• Wildcard - ? - a single letter wildcard, for example ca?e will find cane, care, case etc.

  • You can use the tilde symbol - ~ - to find results with a similar spelling. For example, searching text~ will also include words like test, text, texts

Search using Booleans

To combine different search terms in different ways you can use the operators AND, OR and NOT.

Searching for Pieter AND Brueghel NOT Younger gives you results for Pieter Brueghel, excluding the word 'Younger', giving you mostly results about Pieter Brueghel the Elder. The operators need to be capitalised to be seen as Booleans, so NOT will be seen as the Boolean operator but not will search for the word 'not'.

  • AND - Finds results that contain all of the specified words - you can also use && or +. For example: salt AND pepper or salt && pepper or salt+pepper
  • OR - Finds results that contain at least one of the specified words - you can also use ||. For example: salt OR pepper or salt||pepper
  • NOT - Excludes results that contain the specified word - you can also use - (the minus symbol) or ! (the exclamation mark). For example salt NOT pepper or salt -pepper or salt!pepper

Use ( ) to group searches together logically, e.g. (salt AND pepper) AND cooking will search for objects that have the word cooking in its metadata as well as either the word salt or the word pepper.

You can combine Boolean operators to create advanced search queries. For example, if you want to search for objects related to the Olympic sporting events but you don't want objects related to Mount Olympus in Greece, you could search for olymp\ AND sport NOT (mountain OR mount)*. For more detailed information on advanced search, you can read the Europeana Search API documentation subheading on 'Query Syntax'.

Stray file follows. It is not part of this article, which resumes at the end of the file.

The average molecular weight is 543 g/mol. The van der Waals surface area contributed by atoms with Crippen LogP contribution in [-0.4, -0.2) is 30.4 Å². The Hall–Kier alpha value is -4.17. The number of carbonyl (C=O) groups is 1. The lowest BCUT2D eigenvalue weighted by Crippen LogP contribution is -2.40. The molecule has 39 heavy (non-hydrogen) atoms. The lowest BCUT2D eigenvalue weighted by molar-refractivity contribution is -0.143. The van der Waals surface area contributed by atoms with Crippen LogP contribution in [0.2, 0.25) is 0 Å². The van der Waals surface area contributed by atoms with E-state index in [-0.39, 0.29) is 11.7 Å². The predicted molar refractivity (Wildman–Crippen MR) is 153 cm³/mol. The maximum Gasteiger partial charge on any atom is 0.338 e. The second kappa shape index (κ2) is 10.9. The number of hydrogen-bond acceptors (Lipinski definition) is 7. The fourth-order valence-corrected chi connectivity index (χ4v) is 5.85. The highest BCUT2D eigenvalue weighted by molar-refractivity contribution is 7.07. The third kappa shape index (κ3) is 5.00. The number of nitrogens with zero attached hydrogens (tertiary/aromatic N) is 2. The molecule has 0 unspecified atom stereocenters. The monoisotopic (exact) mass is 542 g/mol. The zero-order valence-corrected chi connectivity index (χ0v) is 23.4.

Searching in time

Since the collections displayed on Europeana are from many different sources, the metadata can differ by organisation. Dates are often filled in by curators in different formats and are not standardised across all datasets. This means you'll often get more relevant objects if you try to catch multiple ways of writing a date in your search.

If you're looking for 16th century objects, it's worth formatting your search as follows: when:(16th OR ’16th Century’ OR 15xx OR 15?? OR 1501-1599)

Some objects do have standardised date formats. To search within those objects, you can use the following methods:

  • Use the YEAR operator, for example: YEAR:1910
  • Search in date ranges in between square brackets []. For example: YEAR:[1525 TO 1527]

The above examples assume you're searching for the date or date range that the object was created, or found, in. If you instead want to search based on the date an object was ingested or updated in the Europeana database, you can use the timestamp_created and timestamp_update fields. More information on this can be found in the Search API documentation under the subheading "Timestamp Search".

You can use the ’Can I use This?’ filter at the top of your search results to filter down into one of three categories of reusability. For more information on these reusability filters, take a look at this helpful page on reusability.

If you only want objects with a single specific rights statement, you can use the RIGHTS operator to do so. The RIGHTS operator needs the URL of a rights statement to work. For example, you can't use RIGHTS:In Copyright. Instead, you use the URL of the 'In Copyright' Rights Statement from rightsstatements.org. The correct search term would be RIGHTS:(http://rightsstatements.org/vocab/InC/1.0/) Below are all the rights statements URLs you can use as a filter in your search query: